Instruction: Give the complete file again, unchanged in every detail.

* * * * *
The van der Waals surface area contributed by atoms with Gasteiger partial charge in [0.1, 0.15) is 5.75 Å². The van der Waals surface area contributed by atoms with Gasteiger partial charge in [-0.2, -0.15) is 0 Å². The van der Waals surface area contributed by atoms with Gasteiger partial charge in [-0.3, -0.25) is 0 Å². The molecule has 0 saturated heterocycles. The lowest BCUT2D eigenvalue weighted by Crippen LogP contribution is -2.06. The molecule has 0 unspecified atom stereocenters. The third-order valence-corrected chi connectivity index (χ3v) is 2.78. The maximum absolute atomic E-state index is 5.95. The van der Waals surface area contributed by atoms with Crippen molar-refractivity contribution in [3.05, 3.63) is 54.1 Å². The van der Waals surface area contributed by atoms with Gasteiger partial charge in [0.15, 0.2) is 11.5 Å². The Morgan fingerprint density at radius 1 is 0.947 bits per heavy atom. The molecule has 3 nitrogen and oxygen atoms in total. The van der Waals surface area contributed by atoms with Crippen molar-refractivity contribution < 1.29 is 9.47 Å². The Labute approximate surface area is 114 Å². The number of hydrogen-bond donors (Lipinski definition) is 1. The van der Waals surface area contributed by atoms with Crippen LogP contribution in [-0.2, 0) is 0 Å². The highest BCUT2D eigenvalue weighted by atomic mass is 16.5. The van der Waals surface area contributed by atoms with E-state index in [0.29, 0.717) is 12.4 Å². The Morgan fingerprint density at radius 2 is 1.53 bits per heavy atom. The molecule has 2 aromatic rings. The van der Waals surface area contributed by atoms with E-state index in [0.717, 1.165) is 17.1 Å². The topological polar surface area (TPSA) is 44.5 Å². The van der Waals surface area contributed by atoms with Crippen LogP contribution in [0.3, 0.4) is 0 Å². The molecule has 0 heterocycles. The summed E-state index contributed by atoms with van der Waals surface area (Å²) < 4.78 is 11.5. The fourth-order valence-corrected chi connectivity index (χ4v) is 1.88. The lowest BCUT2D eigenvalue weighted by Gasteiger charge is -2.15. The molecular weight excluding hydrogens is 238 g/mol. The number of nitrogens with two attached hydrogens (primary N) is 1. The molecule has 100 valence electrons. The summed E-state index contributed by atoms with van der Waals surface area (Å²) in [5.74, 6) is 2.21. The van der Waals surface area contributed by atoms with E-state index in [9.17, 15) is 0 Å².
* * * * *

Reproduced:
The van der Waals surface area contributed by atoms with Gasteiger partial charge in [0.1, 0.15) is 5.75 Å². The van der Waals surface area contributed by atoms with Gasteiger partial charge in [-0.2, -0.15) is 0 Å². The van der Waals surface area contributed by atoms with Gasteiger partial charge in [-0.3, -0.25) is 0 Å². The molecule has 0 saturated heterocycles. The lowest BCUT2D eigenvalue weighted by Crippen LogP contribution is -2.06. The molecule has 0 unspecified atom stereocenters. The third-order valence-corrected chi connectivity index (χ3v) is 2.78. The maximum absolute atomic E-state index is 5.95. The van der Waals surface area contributed by atoms with Crippen molar-refractivity contribution in [3.05, 3.63) is 54.1 Å². The van der Waals surface area contributed by atoms with Gasteiger partial charge in [0.15, 0.2) is 11.5 Å². The Morgan fingerprint density at radius 1 is 0.947 bits per heavy atom. The molecule has 3 nitrogen and oxygen atoms in total. The van der Waals surface area contributed by atoms with Crippen molar-refractivity contribution < 1.29 is 9.47 Å². The Labute approximate surface area is 114 Å². The number of hydrogen-bond donors (Lipinski definition) is 1. The van der Waals surface area contributed by atoms with Crippen LogP contribution in [-0.2, 0) is 0 Å². The highest BCUT2D eigenvalue weighted by atomic mass is 16.5. The van der Waals surface area contributed by atoms with E-state index in [0.29, 0.717) is 12.4 Å². The Morgan fingerprint density at radius 2 is 1.53 bits per heavy atom. The molecule has 2 aromatic rings. The van der Waals surface area contributed by atoms with E-state index in [0.717, 1.165) is 17.1 Å². The topological polar surface area (TPSA) is 44.5 Å². The van der Waals surface area contributed by atoms with Crippen LogP contribution in [0.3, 0.4) is 0 Å². The molecule has 0 heterocycles. The summed E-state index contributed by atoms with van der Waals surface area (Å²) < 4.78 is 11.5. The fourth-order valence-corrected chi connectivity index (χ4v) is 1.88. The lowest BCUT2D eigenvalue weighted by Gasteiger charge is -2.15. The molecular weight excluding hydrogens is 238 g/mol. The number of nitrogens with two attached hydrogens (primary N) is 1. The molecule has 100 valence electrons. The summed E-state index contributed by atoms with van der Waals surface area (Å²) in [5.74, 6) is 2.21. The van der Waals surface area contributed by atoms with E-state index in [9.17, 15) is 0 Å².